I like to think of myself as a confident rider. I’m not fearful or especially nervous, and I know my horses well enough that I’m rarely surprised by their actions.
That said, I was not feeling confident last week about my chances at Willow Draw.
I’ve been spending a lot of time hacking Moe to build his fitness and working on his dressage. I haven’t spent a lot of time jumping him. My reasoning is this: he’s not a young horse, working on young joints and muscles. He also knows his job- he’s never been one to stop, run out, or otherwise act a fool about jumping. (Well, other than progressively picking up speed.) He was great at Gallery Farm’s combined test and marvelous at the hunter pace back in the fall; Moe is a horse who is jumping well and feeling good. I don’t see much point in drilling him over fences.
Still, it doesn’t hurt to get over some fences now and then, so last Thursday I set up a low vertical and a two-stride combination, a crossrail to a vertical. Moe was fine warming up and jumped the little vertical with his regular enthusiasm. But when I took him through the two-stride, he promptly ran out at the second element. It wasn’t a spectacular disobedience- he just dropped his left shoulder and scooted around the jump. Shocked, I directed him through it again. And again he dropped his left shoulder and ducked out. At that point, I realized that while Moe is a good horse, I probably still need to ride him. I got him through the line a couple of times and called it quits. I felt anxious and disappointed.
Thursday’s ride wasn’t very inspiring, to say the least. I dwelled on what had gone wrong, how poorly I’d ridden, how things might be terrible in Texas later this month. I decided I needed to jump over the weekend- really jump. So when I headed to the barn on Saturday, I had a plan.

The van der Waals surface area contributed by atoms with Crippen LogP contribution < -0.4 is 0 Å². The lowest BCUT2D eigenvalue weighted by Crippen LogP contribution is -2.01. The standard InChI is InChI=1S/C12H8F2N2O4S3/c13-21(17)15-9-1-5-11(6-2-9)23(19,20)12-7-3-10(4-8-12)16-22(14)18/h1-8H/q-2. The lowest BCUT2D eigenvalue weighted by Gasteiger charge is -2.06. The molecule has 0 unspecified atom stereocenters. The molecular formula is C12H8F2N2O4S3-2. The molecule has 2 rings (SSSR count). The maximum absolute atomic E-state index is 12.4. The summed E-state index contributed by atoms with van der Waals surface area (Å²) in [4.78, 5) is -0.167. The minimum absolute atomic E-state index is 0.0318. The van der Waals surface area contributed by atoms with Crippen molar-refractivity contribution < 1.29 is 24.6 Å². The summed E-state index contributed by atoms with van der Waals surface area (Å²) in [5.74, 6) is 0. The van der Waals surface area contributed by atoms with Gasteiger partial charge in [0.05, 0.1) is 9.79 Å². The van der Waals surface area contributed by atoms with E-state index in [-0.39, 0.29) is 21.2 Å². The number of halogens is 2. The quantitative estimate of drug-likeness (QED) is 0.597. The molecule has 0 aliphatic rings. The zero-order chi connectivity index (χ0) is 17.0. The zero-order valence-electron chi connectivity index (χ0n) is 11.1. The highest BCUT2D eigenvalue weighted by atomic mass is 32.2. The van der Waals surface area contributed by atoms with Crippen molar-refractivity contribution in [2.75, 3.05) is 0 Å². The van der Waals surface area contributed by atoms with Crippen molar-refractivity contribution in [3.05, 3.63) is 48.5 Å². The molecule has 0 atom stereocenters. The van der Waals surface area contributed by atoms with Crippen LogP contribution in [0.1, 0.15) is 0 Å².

I set up a course of four jumps that could be ridden in either direction. I reset the combination to a more generous three strides. I also made the jumps relatively low, around 2’3-2’6. That’s smaller than we’ll be jumping at Willow Draw, but I figured I’d rather have a boring, completely successful ride over small jumps than a ride that made me feel the least bit freaked out. I was looking to build my confidence back up. (I’m not particularly worried about Moe’s confidence, as he’s never seemed very perturbed by things going wrong.)
I spent a lot of time cantering over the small verticals in both directions. Moe jumped them just fine. There was no hint of a run out, no thought of refusal. He jumped enthusiastically, and better yet, we saw eye-to-eye on distances. They were generally good distances, too! We only had one very, very long spot (which we both agreed was better than an awkward chip). I worked on keeping my leg on, keeping my chest up, and not over-releasing. When I finally felt ready to send him through the three stride, I did. I felt him think about going left and promptly applied my left leg. He took an awkward step, hurtled over the jump, and cantered away.
I put together a little course after that. We navigated it well, and I ended our ride with lots of pats and praise for my good little horse. Moe took it as his due, swaggering around the arena at a bouncy walk to cool out.
I take Moe for granted more often than I should- yes, he’s an eager and honest jumper, but it’s not reasonable to expect he’ll do all the work for me. He’s a horse! I can’t sit on his back like a sack of potatoes. If I give him a fair ride- a supportive leg, a good approach, a confident ride- he will do very best to get us to the other side of the jump.
If I’m confident, he’s confident. I can’t ask for better than that!